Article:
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In this paper, the actions/ behaviors that led to the conclusion that Ronald Reagan was a charismatic leader will be evaluated. Generally, charismatic leadership refers to “a leadership style where the leader engages in extraordinary behaviors and exhibits considerable expertise” (Lussier and Achua 46).
Key Leadership Style
Reagan used the charismatic leadership style during his tenure as the president of the US. Charisma is a trait associated with leaders based on their behaviors, expertise, and the situational context. Charismatic leaders often include emotional appeals in their speeches to improve the effectiveness of their communication (Bonnici 63). This involves using symbolism and metaphors to inspire and motivate followers. Charismatic leaders are expected to have a clear ideological vision to encourage radical change among their followers. Additionally, they must demonstrate high standards of honesty to earn the trust of their followers. In this respect, a charismatic leader has to be honest in his actions. Furthermore, “demonstrating courage and conviction enables charismatic leaders to manage follower impression” (Bonnici 69).
Why Reagan was a Charismatic Leader
Reagan demonstrated the traits discussed in the foregoing paragraph in the following ways. To begin with, he was an effective communicator who used symbolism and metaphors in public speeches to inspire the citizens (Greenstein 220-230). For example, he described the USSR as the evil empire. Metaphorically, this description highlighted the moral superiority of democracy and freedom of choice over communism.
Reagan had a clear vision, which he encouraged the citizens to support to promote economic development. His ideological vision was to create a conservative society (Bell 66-74). In this respect, Reagan focused on reducing government expenditure, cutting tax rates, and protecting citizens’ constitutional rights. Thus, his vision was considered as the change that Americans needed to correct the mistakes made by the Carter regime. Reagan earned the trust and respect of the citizens through his candid honesty. He portrayed courageous convictions and focused on pursuing what he and his followers considered to be right. For example, “he took responsibility for the Iran Arms and Contra Aid controversy in 1987, thereby regaining the trust of the pubic” (Bell 66-74).
Unlike most former presidents of the US, Reagan showed his expertise in managing the country through effective delegation of tasks and authority (Greenstein 220-230). He believed that empowering members of his administration would ensure successful implementation of national policies. Thus, he established effective teams that worked independently, thereby improving the effectiveness of his administration.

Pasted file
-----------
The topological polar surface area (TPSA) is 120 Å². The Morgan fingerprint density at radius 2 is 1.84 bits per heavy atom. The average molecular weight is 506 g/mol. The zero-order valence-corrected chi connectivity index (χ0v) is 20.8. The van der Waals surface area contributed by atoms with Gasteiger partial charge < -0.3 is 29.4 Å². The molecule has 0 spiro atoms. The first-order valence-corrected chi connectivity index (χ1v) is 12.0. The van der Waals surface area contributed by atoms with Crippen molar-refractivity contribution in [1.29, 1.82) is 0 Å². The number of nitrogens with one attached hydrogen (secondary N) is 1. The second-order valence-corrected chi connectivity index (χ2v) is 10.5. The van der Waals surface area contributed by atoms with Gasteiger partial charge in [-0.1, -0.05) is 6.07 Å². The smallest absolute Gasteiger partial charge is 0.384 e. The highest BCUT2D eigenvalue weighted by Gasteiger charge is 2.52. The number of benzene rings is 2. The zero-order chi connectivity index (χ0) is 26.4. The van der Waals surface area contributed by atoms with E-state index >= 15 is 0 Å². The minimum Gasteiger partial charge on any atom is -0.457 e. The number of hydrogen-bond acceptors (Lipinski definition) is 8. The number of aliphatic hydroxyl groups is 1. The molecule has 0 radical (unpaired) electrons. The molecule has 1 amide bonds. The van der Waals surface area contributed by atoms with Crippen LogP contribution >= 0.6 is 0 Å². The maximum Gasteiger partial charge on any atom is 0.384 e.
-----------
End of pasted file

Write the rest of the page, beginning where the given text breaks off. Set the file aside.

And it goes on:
If I were the President
As the president, I would use transformational leadership to lead the country. A transformational leader is an individual who is capable of guiding, directing, and influencing others to achieve the desired change (Bonnici 78). Unlike charismatic leadership, transformational leadership does not require special traits and behaviors, which some leaders might lack. Transformational leadership would facilitate power sharing through consultations and widespread participation in my administration. This would ensure effective leadership by promoting responsiveness and accountability among administrators.
Having charisma is a fundamental requirement for being a charismatic leader. This involves having charismatic traits such as trust, a clear vision, excellent communication skills, and ability to delegate authority effectively. President Ronald Reagan had these traits and used them to lead the country. As a result, he was considered a charismatic leader who had extraordinary expertise in leadership.
Bell, Mark. “Charismatic Leadership Case Study with Ronald Reagan as Exemplar.” Emerging Leadership Journeys 6.1 (2013): 66-74. Print.
Bonnici, Charles. Creating a Successful Leadership Style, London: Rowman and Littlefield Education, 2011. Print.
Greenstein, Fred. Presidents, their Styles and their Leadership, Princeton: Center for Public Leadership, 2008. Print.
Lussier, Robert and Christopher Achua. Leadership: Theory, Application, and Skill Development, New York: McGraw-Hill, 2012. Print.